HP proved that it was serious about its consumer business earlier last year when it introduced the new Spectre notebook. It is a super thin Ultrabook that is just 10.4mm thick and weighs just 1.11kg. It also has a lovely rose gold hinge and eschews standard USB Type-A ports for three USB Type-C ports.
The new updated Spectre x360 convertible notebook clearly draws its inspiration from the super sleek Spectre. There’s no gold hinge here, but it is fantastically sleek, measuring 13.9mm thick and weighing 1.29kg. It is also considerably more compact than other 13-inch convertible notebooks mainly because of its thin bezels, which are just 3.4mm on the sides.
The hinge doesn’t look fancy, but it allows for the keyboard to be fold back against the display. But more importantly it is well weighted, so neither the keyboard nor display doesn’t flail about hopelessly when you are trying to use it as a tablet. Most convertible notebooks don’t feel natural when used as a tablet, but the Spectre x360 fairs quite well in this regard because it is so thin. It still feels quite odd to have the keyboard behind the display, but at least it doesn’t feel completely clumsy.
The display is 13.3-inch large, which is a tad larger than the earlier two detachable notebooks we featured. However, display resolution is a mere Full-HD (1920 x 1080 pixels). That’s a tad disappointing by today’s standards, but at least it still looks reasonably sharp. Colors are pleasantly reproduced, but lacked punch and could do with more vibrancy.
On the inside, the Spectre x360 gets Intel’s latest seventh generation Kaby Core processors. The Spectre comes with either the Intel Core i5-7200U (2.5GHz, 3MB L3 cache) or the powerful Intel Core i7-7500U (2.7GHz, 4MB L3 cache). Ours came with the more powerful Core i7 processor and also 16GB of RAM and a 1TB PCIe SSD. Graphics processing is handled by the Core i7 processor’s integrated Intel HD Graphics 620 integrated GPU.
The Spectre x360 supports wireless 802.11ac (up to 867Mbps) and also Bluetooth 4.2. As for ports, it has a single USB 3.0 port and two USB Type-C ports that also supports Thunderbolt 3. These USB Type-C ports can therefore be used for data, video and even charging. Unfortunately, there is no SD card or even microSD card reader here. But even so, we feel that amongst all the notebooks, the Spectre x360 offers the most comprehensive selection of ports.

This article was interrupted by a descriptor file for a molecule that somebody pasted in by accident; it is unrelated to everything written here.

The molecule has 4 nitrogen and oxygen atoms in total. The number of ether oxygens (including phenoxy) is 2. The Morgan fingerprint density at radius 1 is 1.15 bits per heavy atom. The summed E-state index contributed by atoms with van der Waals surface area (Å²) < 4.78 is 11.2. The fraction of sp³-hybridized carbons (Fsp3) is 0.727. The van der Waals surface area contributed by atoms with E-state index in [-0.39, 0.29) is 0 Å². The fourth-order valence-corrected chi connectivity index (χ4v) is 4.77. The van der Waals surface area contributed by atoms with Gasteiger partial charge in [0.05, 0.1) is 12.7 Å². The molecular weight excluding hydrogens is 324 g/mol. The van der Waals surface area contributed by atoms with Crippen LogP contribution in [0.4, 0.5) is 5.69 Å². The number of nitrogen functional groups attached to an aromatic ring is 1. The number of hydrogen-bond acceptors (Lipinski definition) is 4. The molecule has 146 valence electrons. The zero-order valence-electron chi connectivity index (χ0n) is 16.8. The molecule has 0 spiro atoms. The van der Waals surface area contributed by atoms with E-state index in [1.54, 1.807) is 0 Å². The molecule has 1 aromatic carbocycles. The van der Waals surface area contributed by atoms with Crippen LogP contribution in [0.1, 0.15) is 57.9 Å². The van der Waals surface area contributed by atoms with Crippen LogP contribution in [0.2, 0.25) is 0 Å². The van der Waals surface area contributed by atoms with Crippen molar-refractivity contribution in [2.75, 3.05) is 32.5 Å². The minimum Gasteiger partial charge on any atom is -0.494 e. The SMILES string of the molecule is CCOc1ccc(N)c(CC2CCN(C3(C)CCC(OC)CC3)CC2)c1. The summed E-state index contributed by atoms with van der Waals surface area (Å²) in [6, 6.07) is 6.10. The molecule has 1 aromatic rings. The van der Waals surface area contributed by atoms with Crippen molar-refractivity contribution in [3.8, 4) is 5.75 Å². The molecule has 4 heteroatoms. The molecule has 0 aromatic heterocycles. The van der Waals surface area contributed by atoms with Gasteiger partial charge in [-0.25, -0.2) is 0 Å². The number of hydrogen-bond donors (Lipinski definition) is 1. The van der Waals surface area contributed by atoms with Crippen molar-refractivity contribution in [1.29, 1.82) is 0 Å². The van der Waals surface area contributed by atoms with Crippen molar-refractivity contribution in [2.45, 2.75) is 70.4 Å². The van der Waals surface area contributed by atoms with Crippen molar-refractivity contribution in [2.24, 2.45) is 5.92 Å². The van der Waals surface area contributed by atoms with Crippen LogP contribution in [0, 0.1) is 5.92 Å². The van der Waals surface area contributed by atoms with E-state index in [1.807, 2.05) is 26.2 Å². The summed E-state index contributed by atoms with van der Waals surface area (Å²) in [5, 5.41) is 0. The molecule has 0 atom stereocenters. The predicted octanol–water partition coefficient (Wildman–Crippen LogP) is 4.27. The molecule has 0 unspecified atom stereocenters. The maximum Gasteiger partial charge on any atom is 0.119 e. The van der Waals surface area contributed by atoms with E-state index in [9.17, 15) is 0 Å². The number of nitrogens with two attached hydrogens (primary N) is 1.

The keyboard on the Spectre x360 is one of the best we have seen in a notebook. It is well-sized, has backlights, and is exceptionally well-judged in terms of its feel. It doesn’t feel limp or sloppy. Instead, it is firm and has a slightly higher actuation force, which makes it great for typing. The glass trackpad is accurate and responsive, but a little small for our liking. It is sufficiently wide, but a little too narrow, and that makes scrolling through long pages cumbersome.
The Spectre x360 is one of the most well-rounded convertible notebooks that we have encountered. It is a solid notebook with great specifications and a wonderful keyboard. And thanks to its design and slim dimensions, it doesn’t feel unwieldy in tablet form. It isn’t perfect, however, the display isn’t the sharpest, and the lack of an SD and microSD card reader might dissuade photography enthusiasts, and the trackpad is a tad small, but even so, it is certainly one of the front-running contenders in this shootout.